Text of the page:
• Powering old bookshelf speakers you have around the house.
Self powered speakers. Taking this approach can have mixed results. There are plenty of low end self powered speakers that will deliver noise but not music. You can get low price self powers PC speakers which can sound very nice but often either look weird or have other shortcomings. On the flip side there are plenty of excellent self powered speakers on the high end that will sound fantastic. One advantage to this type of set up, on the high end at least, is that you may get separate amps for the woofer and tweeter. Most times this will yield a superior results.

Best use:
  • You don't want the extra wires running all over the place.
  • You want the extra quality sound you might get from the separate amps and don't want or have room for an amp.
  • NOTE: many self powered speakers you'll find are Studio Monitors designed for near field listening. These are designed for someone sitting 2-3 feet away from the speakers and generally don't give as good of a showing in other environments or listening situations. 
Battery powered speakers. This category is usually relegated bluetooth speakers. You can usually get some great results with small to mid-sized speakers that can deliver some real punch. Once you get into larger speakers, ones that will deliver truly satisfying bass response, battery power will fall by the wayside.

Best use:
  • You need portability
That's all we have for today. The moral here is to think about what is most important to you before deciding.

Don't Buy a Soundbar Until You Read This

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Yeah, a little over dramatic, I'll admit. But I do want you to stop an think before plopping hard earned money on a soundbar to go with that fancy new 4K TV you got for Christmas that sounds like do-do because, well, most flat panel TV's do. One exception are some of the LG's, even the cheap ones.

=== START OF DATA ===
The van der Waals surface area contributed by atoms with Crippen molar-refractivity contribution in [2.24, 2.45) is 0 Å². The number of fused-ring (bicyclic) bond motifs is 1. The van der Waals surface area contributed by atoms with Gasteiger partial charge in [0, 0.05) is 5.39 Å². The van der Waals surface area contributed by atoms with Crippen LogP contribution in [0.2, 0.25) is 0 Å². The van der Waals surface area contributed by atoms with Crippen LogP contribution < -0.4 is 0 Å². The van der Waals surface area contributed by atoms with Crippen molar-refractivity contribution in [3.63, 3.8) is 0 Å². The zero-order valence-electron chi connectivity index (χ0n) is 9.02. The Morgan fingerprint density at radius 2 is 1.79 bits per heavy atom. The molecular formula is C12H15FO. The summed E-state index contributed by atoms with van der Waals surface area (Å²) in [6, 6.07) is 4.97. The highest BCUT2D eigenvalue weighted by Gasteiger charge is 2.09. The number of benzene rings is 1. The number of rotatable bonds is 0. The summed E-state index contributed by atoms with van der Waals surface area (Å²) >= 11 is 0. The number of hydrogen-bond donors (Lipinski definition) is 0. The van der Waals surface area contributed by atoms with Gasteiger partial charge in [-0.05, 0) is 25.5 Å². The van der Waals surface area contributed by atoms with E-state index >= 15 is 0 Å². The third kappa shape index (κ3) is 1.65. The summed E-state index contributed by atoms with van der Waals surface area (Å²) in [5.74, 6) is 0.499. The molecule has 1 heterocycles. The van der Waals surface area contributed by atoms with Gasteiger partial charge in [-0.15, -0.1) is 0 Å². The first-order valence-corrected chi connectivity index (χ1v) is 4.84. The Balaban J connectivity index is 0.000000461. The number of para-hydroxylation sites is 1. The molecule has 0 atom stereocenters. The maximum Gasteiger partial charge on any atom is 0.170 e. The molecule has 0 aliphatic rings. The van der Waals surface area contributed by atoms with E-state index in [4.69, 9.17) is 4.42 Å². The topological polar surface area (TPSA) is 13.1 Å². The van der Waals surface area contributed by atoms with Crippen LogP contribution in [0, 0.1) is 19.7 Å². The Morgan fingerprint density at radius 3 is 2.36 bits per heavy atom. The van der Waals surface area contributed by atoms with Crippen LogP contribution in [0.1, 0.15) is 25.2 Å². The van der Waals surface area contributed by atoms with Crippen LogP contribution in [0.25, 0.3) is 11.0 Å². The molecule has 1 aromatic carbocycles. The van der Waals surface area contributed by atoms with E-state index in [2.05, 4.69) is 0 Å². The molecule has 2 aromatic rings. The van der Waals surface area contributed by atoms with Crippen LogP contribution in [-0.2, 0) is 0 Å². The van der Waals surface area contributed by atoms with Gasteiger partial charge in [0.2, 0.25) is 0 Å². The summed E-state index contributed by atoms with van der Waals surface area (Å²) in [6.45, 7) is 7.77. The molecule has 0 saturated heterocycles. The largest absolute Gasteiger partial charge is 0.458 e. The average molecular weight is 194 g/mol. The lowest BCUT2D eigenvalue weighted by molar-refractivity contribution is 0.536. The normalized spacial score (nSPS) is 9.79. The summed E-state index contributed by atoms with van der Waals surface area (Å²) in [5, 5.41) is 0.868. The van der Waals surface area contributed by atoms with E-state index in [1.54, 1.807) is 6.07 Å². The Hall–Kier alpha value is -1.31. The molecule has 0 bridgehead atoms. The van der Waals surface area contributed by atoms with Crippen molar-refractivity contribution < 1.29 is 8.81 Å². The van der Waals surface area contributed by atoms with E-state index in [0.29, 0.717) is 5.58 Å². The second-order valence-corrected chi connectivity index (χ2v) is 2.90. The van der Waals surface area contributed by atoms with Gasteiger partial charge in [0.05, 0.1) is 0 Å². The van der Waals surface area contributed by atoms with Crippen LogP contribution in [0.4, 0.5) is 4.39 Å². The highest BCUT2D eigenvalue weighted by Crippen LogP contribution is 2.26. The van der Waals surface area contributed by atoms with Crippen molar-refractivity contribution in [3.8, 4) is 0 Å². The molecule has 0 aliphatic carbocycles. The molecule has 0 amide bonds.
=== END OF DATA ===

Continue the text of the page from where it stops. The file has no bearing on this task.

Why you should not buy a sound bar 

OK, maybe you should if you have very limited space and very limited budget. Sound bars can be had in price ranges from $99 to $1,000 plus and succeed in delivering excellent sound in some situations. What they don't do well is deliver true, seating independent depth and breath of sound.

The way sound bars without satellite speakers for the rear speaker operate is by using software to make your ears think sound is coming from another direction, even without a speaker being there. Some do this very well. The challenge is they have a very limited "sweet spot" from which they can deliver that faux surround experience. If you sit outside those spots you get mixed if any results for surround.

True 5 speaker surround

Even inxpensive 5.1 surround speaker systems with a lower end surround sound receiver will outshine even some of the best sound bars. To be fair you're not going to find a 5.1 surround speaker system with receiver for $99, or even $199 for that matter but once you get to the $299-499 area there are quite a few decent options that will outshine even the best sounding soundbars. (note, this is strictly our opinion, but... if you go listen, we think you'll agree.

Why? There is just simply no way a surround bard can duplicate what 5 speaker and a subwoofer can do to deliver distinct points of sound.

The all important center channel speaker. One of the big misses of most sound bars is the inability to separate the center channel, dialog delivering speaker from the left and right channels. Even if they offer a 3 way setup they still by their nature are much to physically close to each other to offer the true benefit of a discrete center channel speaker. 

So what should you look at?

Lets start at the bottom end. At $299 (at this writing) the 
Pioneer HTP-074 5.1 Channel Home Theater Package can deliver some high quality home theater experience at an incredible price. 




Yamaha YHT-4920UBL 5.1-Channel Home Theater comes in at only $399 and delivers 4.5 star results that should really perform head and shoulders above a sound bar. 







Beyond pre packaged systems there are plenty of speaker and receiver combinations you can put together for under $600 that will knock your sonic socks off. As a reference point, spend a little more on the speakers than the receiver as they will have more of an effect on your experience than the electronics. 

Happy listening.